A new place to call home at Vernon Native Housing Society’s Thunderbird Manor

Vernon Native Housing Society

“Honestly, I feel so honoured,” says Riley McLean standing in the kitchen of his new studio apartment. 

The twenty-year-old Métis man recently moved into Thunderbird Manor, a brand new affordable housing complex operated through the Vernon Native Housing Society (VNHS) in downtown Vernon, B.C. 

He says that this opportunity for housing has stopped a cycle that was beginning to transpire because of a lack of safe housing. 

“I’ve been on a constant repetition of moving into places where it was a very poor decision to make because of the people I was going with, which led to a toxic environment.”

McLean says that he has been through some trying times learning to live independently after leaving home at seventeen. 

“I was at the safe house for 75 days, so over two months and then the foster care,” he explains.

On May 23, 2020, McLean was one of the first tenants moved into Thunderbird Manor. The building took almost two years to build and cost $11.8 million dollars. 

It was named after the late Linda Ferguson (Marchand), a co-founder of the VNHS, who passed in 2018. Ferguson, whose traditional name translated to Thunderbird, dedicated a large portion of her life to providing housing to Indigenous Peoples.

“Having suffered racism numerous times in her early years while seeking housing, she knew the feelings of frustration firsthand,” says VNHS Executive Director Karen Gerein. “Her pride in what the society had accomplished over the years was apparent.” 

The new facility was made possible by the VNHS through funding that was sourced through four different partners: the federal government, the province of B.C., the City of Vernon, and VNHS. It is part of the National Housing Co-Investment Fund (NHCF) and was established in May 2018.

Vernon Native Housing Society
Val Chiba, Vernon Native Housing Society president  (left), James Turner, site manager( centre) and Karen Gerein, executive director (right), in front of Thunderbird Manor, a 38 unit apartment complex. Photo by Kelsie KIlawna.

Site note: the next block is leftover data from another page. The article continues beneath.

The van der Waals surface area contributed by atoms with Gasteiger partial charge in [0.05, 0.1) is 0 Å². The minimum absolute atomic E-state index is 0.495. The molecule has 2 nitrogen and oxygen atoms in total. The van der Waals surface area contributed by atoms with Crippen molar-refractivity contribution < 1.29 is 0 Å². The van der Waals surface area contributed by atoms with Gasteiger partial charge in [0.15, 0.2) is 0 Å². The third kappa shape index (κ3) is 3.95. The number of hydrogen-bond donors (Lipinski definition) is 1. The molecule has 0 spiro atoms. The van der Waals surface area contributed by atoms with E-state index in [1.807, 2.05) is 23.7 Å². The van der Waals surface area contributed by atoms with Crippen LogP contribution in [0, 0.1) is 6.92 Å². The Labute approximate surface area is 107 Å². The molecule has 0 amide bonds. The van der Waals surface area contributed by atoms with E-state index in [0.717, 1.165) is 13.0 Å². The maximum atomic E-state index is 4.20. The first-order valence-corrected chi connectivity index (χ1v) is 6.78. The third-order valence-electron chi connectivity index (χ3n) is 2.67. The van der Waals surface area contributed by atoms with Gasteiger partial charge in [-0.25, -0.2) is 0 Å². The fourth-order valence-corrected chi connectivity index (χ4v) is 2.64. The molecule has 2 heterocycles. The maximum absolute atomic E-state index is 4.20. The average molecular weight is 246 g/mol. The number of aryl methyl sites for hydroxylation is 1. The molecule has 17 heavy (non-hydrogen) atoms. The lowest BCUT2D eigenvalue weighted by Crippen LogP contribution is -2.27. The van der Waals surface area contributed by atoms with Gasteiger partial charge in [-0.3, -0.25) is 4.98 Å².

Moving forward

Now all of the tenants have all moved into their units Gerein says that this opportunity to access affordable housing for individuals and families has been a welcomed one. 

“Many were so happy to have a unit that is affordable, meets their needs, has security, laundry in their unit, and is an area that offers many amenities,” she say 

McLean says his new home has given him a newfound sense of pride. 

 “I’m just trying to set an example for my friends and show them that if you stay focused and if you’re on your own you can really take care of yourself.” 

Riley McLean says he’s honoured to be given this opportunity to have his own safe place to call home. Photo by Kelsie Kilawna.

He says that now that he has this home to care for he is learning a lot. 

“It has taught me so many skills, not only just cleaning, but I’ve learned how to budget.”

“I’ve been doing really good saving.”

McLean is now looking to the future, making plans for his educational and career aspirations. 

“I’m still on the journey of getting up to the college to complete my upgrading for some computer skills because I really feel like I can excel in that,” he says. 

With Thunderbird Manor up and running VNHS is looking to the next project.

On June 12th, 2020, the Province of B.C. announced that it’s working in partnership with VNHS to provide an additional 12 townhomes in Vernon. Rent will range from $375 to $1148, providing much needed affordable housing to seniors, people with disabilities, and low income families.

“From young families to seniors, these projects will mean that more people can find a good, affordable home in their community, close to their friends and family,” shared Selina Robinson, Minister of Municipal Affairs and Housing in the release.

“People deserve safe, secure and affordable housing.”

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